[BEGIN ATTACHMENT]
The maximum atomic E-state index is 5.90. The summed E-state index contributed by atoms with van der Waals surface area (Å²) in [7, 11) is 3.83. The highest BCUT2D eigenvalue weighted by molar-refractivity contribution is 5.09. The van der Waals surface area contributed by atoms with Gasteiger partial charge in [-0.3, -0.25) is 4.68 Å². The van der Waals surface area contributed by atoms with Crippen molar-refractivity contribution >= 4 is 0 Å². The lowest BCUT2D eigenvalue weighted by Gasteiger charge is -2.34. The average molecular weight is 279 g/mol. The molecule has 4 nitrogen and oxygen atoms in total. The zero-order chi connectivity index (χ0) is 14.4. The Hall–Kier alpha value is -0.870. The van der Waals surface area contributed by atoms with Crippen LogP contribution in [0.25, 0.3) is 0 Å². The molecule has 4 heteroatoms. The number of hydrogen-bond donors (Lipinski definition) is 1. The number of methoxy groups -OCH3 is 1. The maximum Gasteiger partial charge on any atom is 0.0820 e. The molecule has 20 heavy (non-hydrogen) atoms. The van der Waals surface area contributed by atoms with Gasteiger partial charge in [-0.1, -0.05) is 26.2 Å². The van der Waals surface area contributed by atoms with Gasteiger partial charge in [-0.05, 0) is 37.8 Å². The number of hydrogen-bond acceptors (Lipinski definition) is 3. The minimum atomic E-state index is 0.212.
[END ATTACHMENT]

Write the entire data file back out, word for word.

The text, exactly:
The maximum atomic E-state index is 5.90. The summed E-state index contributed by atoms with van der Waals surface area (Å²) in [7, 11) is 3.83. The highest BCUT2D eigenvalue weighted by molar-refractivity contribution is 5.09. The van der Waals surface area contributed by atoms with Gasteiger partial charge in [-0.3, -0.25) is 4.68 Å². The van der Waals surface area contributed by atoms with Crippen molar-refractivity contribution >= 4 is 0 Å². The lowest BCUT2D eigenvalue weighted by Gasteiger charge is -2.34. The average molecular weight is 279 g/mol. The molecule has 4 nitrogen and oxygen atoms in total. The zero-order chi connectivity index (χ0) is 14.4. The Hall–Kier alpha value is -0.870. The van der Waals surface area contributed by atoms with Crippen LogP contribution in [0.25, 0.3) is 0 Å². The molecule has 4 heteroatoms. The number of hydrogen-bond donors (Lipinski definition) is 1. The number of methoxy groups -OCH3 is 1. The maximum Gasteiger partial charge on any atom is 0.0820 e. The molecule has 20 heavy (non-hydrogen) atoms. The van der Waals surface area contributed by atoms with Gasteiger partial charge in [-0.1, -0.05) is 26.2 Å². The van der Waals surface area contributed by atoms with Gasteiger partial charge in [-0.05, 0) is 37.8 Å². The number of hydrogen-bond acceptors (Lipinski definition) is 3. The minimum atomic E-state index is 0.212.